Khmer (Cambodian) cuisine emphasizes herbs and spices with minimal use of fats and meats. Fish is the primary protein source in this type of cooking, and fermented fish paste, called prahok, is a signature of Khmer food. Rice and fresh vegetables are also primary components of Khmer dishes.
Khmer food is traditionally salty and bitter. Cambodians use acidity, not only to balance sweetness, but to enjoy on its own, as in unripe fruit, pickles and tamarind. Common spices in Khmer food include cardamom, star anise, cloves, cinnamon, nutmeg, ginger and turmeric, and the cuisine also uses indigenous herbs such as lemongrass, galangal, garlic, shallots, cilantro and kaffir lime.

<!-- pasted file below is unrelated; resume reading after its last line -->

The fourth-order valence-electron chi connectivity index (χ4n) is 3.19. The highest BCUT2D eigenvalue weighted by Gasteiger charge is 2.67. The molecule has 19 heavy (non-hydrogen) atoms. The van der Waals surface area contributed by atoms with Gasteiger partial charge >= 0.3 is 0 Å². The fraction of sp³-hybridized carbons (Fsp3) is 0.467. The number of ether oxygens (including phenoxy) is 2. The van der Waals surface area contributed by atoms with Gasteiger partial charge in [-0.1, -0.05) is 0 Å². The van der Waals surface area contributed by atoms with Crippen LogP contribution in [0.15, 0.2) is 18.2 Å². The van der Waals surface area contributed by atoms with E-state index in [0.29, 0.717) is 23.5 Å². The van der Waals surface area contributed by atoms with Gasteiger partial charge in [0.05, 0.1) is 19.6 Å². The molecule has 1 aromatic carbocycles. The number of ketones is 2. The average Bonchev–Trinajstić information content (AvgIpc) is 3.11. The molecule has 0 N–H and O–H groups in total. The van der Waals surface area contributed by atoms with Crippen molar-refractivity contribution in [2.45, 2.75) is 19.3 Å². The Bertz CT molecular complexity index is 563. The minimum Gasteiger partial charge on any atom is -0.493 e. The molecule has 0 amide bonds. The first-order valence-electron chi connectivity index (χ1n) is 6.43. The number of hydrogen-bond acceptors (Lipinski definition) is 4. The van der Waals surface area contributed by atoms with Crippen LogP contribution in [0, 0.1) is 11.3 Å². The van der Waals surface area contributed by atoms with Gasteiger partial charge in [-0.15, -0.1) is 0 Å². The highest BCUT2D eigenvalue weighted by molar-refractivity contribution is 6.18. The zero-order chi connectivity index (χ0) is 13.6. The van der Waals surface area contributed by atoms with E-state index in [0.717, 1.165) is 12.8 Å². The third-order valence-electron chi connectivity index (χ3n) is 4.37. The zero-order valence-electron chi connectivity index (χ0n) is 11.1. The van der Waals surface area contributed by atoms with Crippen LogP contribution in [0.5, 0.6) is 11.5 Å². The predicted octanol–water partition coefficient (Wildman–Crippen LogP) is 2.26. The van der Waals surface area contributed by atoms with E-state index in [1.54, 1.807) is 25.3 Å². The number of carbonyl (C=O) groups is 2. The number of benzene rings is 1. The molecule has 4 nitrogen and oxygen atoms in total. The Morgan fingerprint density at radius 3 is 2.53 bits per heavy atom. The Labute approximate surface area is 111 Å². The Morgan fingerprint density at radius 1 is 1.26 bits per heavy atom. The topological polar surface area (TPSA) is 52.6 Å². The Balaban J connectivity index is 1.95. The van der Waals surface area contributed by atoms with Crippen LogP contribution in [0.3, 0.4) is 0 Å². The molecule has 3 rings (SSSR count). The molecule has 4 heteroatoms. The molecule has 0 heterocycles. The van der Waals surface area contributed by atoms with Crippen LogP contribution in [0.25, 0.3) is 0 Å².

Rice is a staple of Khmer cuisine, and it is generally eaten in large portions at almost every meal. Cambodians enrich stews, curries and braises with coconut milk, and, if used, they slice or mince meat and add it in small quantities to flavor other dishes. Cambodians also create a blend with all the spices and herbs for a particular dish, which is called a "kroeung" and is the foundation of most Cambodian cooking.
Khmer food incorporates influences from both Indian cuisine (blending spice pastes) and Chinese cuisine (stir fry, steaming, smoking meats), though it is very much unique to Cambodia.